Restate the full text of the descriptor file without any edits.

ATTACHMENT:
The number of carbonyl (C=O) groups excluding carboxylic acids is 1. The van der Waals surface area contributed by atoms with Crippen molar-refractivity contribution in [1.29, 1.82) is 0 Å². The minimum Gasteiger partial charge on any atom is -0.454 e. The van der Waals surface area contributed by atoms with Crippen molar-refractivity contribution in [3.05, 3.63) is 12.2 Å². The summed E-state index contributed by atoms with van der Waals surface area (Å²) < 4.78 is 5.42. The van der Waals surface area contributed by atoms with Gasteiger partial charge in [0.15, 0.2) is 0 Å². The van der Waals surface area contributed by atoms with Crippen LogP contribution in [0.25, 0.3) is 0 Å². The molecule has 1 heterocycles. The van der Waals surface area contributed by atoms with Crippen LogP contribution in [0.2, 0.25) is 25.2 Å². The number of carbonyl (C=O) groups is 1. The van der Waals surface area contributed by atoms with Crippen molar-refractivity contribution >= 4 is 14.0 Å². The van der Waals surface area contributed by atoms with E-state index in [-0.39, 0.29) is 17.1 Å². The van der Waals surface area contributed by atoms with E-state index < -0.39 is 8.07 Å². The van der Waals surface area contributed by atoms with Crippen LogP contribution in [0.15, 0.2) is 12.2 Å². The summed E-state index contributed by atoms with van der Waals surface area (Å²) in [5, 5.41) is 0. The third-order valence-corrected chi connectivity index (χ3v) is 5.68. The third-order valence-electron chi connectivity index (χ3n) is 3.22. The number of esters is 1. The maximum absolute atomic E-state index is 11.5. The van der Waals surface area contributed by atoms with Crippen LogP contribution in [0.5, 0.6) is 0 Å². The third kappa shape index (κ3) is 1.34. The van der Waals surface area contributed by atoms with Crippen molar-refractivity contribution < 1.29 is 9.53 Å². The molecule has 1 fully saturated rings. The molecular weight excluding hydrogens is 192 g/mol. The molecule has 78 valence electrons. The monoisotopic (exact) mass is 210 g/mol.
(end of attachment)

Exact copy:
The number of carbonyl (C=O) groups excluding carboxylic acids is 1. The van der Waals surface area contributed by atoms with Crippen molar-refractivity contribution in [1.29, 1.82) is 0 Å². The minimum Gasteiger partial charge on any atom is -0.454 e. The van der Waals surface area contributed by atoms with Crippen molar-refractivity contribution in [3.05, 3.63) is 12.2 Å². The summed E-state index contributed by atoms with van der Waals surface area (Å²) < 4.78 is 5.42. The van der Waals surface area contributed by atoms with Gasteiger partial charge in [0.15, 0.2) is 0 Å². The van der Waals surface area contributed by atoms with Crippen LogP contribution in [0.25, 0.3) is 0 Å². The molecule has 1 heterocycles. The van der Waals surface area contributed by atoms with Crippen LogP contribution in [0.2, 0.25) is 25.2 Å². The number of carbonyl (C=O) groups is 1. The van der Waals surface area contributed by atoms with Crippen molar-refractivity contribution >= 4 is 14.0 Å². The van der Waals surface area contributed by atoms with E-state index in [-0.39, 0.29) is 17.1 Å². The van der Waals surface area contributed by atoms with E-state index < -0.39 is 8.07 Å². The van der Waals surface area contributed by atoms with Crippen LogP contribution in [0.15, 0.2) is 12.2 Å². The summed E-state index contributed by atoms with van der Waals surface area (Å²) in [5, 5.41) is 0. The third-order valence-corrected chi connectivity index (χ3v) is 5.68. The third-order valence-electron chi connectivity index (χ3n) is 3.22. The number of esters is 1. The maximum absolute atomic E-state index is 11.5. The van der Waals surface area contributed by atoms with Crippen LogP contribution in [0.5, 0.6) is 0 Å². The third kappa shape index (κ3) is 1.34. The van der Waals surface area contributed by atoms with Crippen molar-refractivity contribution < 1.29 is 9.53 Å². The molecule has 1 fully saturated rings. The molecular weight excluding hydrogens is 192 g/mol. The molecule has 78 valence electrons. The monoisotopic (exact) mass is 210 g/mol.